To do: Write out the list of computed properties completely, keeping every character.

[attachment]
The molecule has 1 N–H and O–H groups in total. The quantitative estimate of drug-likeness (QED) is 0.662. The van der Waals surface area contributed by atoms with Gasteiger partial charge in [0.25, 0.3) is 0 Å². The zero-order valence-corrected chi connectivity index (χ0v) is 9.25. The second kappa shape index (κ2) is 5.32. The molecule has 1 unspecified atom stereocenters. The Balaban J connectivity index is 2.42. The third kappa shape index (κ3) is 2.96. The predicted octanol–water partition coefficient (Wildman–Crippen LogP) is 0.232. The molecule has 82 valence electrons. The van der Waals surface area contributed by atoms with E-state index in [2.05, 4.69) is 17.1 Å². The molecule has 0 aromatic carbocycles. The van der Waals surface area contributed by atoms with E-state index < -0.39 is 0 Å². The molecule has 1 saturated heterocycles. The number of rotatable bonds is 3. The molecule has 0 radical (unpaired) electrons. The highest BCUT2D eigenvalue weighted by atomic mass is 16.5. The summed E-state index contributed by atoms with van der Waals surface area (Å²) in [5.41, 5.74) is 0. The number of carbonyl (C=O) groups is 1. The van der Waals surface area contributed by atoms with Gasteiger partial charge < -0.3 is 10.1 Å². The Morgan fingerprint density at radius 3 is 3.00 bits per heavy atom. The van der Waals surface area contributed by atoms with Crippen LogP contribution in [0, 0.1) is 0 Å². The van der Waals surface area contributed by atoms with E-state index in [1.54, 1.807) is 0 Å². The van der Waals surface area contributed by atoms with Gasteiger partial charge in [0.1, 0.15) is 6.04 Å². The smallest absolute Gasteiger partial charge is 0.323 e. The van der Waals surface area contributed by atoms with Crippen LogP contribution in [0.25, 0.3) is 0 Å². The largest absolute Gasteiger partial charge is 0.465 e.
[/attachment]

The molecule has 1 N–H and O–H groups in total. The quantitative estimate of drug-likeness (QED) is 0.662. The van der Waals surface area contributed by atoms with Gasteiger partial charge in [0.25, 0.3) is 0 Å². The zero-order valence-corrected chi connectivity index (χ0v) is 9.25. The second kappa shape index (κ2) is 5.32. The molecule has 1 unspecified atom stereocenters. The Balaban J connectivity index is 2.42. The third kappa shape index (κ3) is 2.96. The predicted octanol–water partition coefficient (Wildman–Crippen LogP) is 0.232. The molecule has 82 valence electrons. The van der Waals surface area contributed by atoms with E-state index in [2.05, 4.69) is 17.1 Å². The molecule has 0 aromatic carbocycles. The van der Waals surface area contributed by atoms with E-state index < -0.39 is 0 Å². The molecule has 1 saturated heterocycles. The number of rotatable bonds is 3. The molecule has 0 radical (unpaired) electrons. The highest BCUT2D eigenvalue weighted by atomic mass is 16.5. The summed E-state index contributed by atoms with van der Waals surface area (Å²) in [5.41, 5.74) is 0. The number of carbonyl (C=O) groups is 1. The van der Waals surface area contributed by atoms with Gasteiger partial charge < -0.3 is 10.1 Å². The Morgan fingerprint density at radius 3 is 3.00 bits per heavy atom. The van der Waals surface area contributed by atoms with Crippen LogP contribution in [0, 0.1) is 0 Å². The van der Waals surface area contributed by atoms with E-state index in [1.54, 1.807) is 0 Å². The van der Waals surface area contributed by atoms with Gasteiger partial charge in [0.1, 0.15) is 6.04 Å². The smallest absolute Gasteiger partial charge is 0.323 e. The van der Waals surface area contributed by atoms with Crippen LogP contribution in [0.25, 0.3) is 0 Å². The largest absolute Gasteiger partial charge is 0.465 e.